The much vaunted Southampton Way is really the only rational way to go under current conditions, and it looks as if RH has bought into young and ambitious players and sell them on. The problem is the overall conditions--as Nick says, we're in "rich get richer" scenario. Nothing will change (i.e. we won't see a more competitive football world) until there's something like a salary cap. Our friend Ralph Krueger knows that, and that's probably why he's gone back to the NHL where the salary cap basically guarntees a competitive league every year.

helpineedsomebody added 12:43 - Jun 14
since 1885 southampton football club


NYC_Saint added 15:55 - Jun 14
I think the biggest mistake over the last few years have been the managerial appointments. The flops listed were largely to appease the managers who were subsequently fired. I don’t think Puel was terrible but I think he was the “cheap option” for the club and you get what you pay for. Now we have RH whom has so far done minor wonders. I think we can trust he will assess recruited players well and will not demand former favorites (although Former favorite Willi Orban seems a good fit).

Separately you make many good points Nick (especially players that stay haven’t really stepped up a level - I hadn’t really thought about it like that before) and we are supposedly supporters so let’s all support and be optimistic that with the current manager precious mistakes will be avoided.

aceofthebase added 18:06 - Jun 15
Optimists are always so unhappy at the end of the day when things don't work out, such as a defeat of saints. Whereas pessimists don't expect miracles but are overjoyed when things go their way and a top six club are beaten.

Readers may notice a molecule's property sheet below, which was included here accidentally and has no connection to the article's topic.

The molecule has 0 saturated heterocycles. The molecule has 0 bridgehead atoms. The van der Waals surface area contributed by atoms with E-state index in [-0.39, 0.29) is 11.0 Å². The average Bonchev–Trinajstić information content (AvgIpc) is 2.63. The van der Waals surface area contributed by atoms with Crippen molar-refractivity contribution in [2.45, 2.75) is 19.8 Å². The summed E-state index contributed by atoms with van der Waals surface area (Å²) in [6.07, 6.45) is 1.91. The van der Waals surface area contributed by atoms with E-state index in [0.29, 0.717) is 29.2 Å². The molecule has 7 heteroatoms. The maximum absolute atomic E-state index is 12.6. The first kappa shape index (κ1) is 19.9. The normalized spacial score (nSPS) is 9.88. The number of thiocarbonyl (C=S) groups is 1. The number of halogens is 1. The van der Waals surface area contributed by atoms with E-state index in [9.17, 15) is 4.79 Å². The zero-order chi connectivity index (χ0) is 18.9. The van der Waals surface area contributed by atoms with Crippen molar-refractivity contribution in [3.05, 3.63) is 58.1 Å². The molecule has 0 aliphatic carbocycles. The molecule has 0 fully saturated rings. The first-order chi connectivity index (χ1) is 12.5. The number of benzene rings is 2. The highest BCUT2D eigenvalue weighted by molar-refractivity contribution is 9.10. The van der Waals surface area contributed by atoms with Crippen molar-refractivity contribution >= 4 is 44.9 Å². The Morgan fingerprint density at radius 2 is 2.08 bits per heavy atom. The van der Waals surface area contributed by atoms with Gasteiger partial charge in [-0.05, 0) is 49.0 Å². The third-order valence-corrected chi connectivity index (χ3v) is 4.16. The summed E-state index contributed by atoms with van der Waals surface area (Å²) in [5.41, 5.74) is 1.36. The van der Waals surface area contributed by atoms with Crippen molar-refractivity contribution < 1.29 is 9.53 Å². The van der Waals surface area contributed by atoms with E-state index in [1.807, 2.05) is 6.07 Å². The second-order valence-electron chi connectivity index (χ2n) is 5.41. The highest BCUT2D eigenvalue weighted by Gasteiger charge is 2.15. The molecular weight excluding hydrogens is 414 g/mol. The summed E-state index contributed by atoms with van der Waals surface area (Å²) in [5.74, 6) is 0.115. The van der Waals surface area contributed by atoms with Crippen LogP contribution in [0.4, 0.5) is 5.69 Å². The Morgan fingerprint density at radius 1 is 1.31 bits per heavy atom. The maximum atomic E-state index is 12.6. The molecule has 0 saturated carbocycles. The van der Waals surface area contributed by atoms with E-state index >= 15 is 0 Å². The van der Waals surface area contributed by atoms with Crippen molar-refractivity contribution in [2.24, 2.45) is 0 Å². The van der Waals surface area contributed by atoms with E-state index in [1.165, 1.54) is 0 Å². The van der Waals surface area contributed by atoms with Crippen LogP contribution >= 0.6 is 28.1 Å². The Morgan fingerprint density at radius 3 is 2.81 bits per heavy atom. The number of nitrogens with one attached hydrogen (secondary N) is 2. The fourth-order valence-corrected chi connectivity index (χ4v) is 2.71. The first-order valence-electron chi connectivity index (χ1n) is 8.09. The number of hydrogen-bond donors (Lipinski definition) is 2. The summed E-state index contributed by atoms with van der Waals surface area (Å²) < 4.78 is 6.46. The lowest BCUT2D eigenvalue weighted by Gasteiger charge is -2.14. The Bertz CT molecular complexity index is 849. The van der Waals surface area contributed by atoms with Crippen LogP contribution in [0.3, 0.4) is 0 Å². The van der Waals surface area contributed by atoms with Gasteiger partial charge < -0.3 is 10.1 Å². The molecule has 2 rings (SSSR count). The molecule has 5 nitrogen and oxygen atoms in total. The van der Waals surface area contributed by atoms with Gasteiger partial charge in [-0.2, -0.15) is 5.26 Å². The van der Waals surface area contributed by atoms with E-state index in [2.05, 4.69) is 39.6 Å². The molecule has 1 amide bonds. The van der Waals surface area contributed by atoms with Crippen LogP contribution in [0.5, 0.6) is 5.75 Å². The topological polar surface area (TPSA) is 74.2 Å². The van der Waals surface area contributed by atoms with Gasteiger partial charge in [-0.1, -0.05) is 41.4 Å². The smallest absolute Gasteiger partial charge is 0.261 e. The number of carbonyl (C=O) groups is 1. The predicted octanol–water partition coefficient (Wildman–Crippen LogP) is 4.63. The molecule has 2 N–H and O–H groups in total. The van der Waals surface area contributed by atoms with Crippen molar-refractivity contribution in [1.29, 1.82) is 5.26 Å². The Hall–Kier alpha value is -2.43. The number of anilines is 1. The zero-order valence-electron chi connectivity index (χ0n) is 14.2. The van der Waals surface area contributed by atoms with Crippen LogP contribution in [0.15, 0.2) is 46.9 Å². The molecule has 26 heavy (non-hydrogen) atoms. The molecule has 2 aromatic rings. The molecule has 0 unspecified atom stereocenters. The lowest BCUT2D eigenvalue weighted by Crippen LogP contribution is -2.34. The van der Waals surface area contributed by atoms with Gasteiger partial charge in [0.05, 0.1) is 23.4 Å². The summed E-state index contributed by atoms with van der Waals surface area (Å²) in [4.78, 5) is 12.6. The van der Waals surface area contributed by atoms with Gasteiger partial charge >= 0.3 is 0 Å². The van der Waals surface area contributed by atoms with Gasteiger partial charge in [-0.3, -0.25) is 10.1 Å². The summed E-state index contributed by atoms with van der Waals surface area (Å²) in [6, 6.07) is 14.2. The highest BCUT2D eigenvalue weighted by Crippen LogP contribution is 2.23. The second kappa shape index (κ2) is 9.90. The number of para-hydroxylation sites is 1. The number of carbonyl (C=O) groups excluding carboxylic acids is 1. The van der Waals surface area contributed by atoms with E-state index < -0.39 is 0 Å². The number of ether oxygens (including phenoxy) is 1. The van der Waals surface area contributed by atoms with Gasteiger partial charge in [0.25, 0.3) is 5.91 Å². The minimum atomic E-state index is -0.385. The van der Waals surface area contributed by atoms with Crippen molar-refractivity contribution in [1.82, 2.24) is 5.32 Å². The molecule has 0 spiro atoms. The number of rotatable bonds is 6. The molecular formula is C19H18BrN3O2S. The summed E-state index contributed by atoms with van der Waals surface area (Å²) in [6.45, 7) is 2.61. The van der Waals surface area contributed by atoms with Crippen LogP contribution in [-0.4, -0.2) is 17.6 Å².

Don't knock the pessimists, cos I'm one!

DPeps added 08:43 - Jun 16
I'm optimistic that Ralph will be able to get the best out of the players, especially with all the fitness work he'll get them doing in close season. The transfer priorities now are a CB, another forward, and shipping out around 5 players.

On a different note, I agree with Jimmy's point about salary cap. I would go a step further and suggest the introduction a draught system too. Whatever you think about north American sport, it is at least competitive and that's largely down to the draught pick system. Seems to me that the current transfer process in the PL is broken beyond repair.
I'm not optimistic that this will happen anytime soon, however, given how long it took them to implement VAR!

ExiledSupporter added 14:17 - Jun 16
I don't think that anyone other than the most negative supporter (and why should we pay any attention to them) would have anything other than a positive view about RH's ability to take the team sufficiently far up the table to be a comfortable middle of the table side. But, much depends upon improving the quality of the squad which essentially means a) getting rid of the deadwood, b) replacing the outgoing with better quality players in key positions and c) realising the talents of some of our existing younger players and bringing them into the first team squad.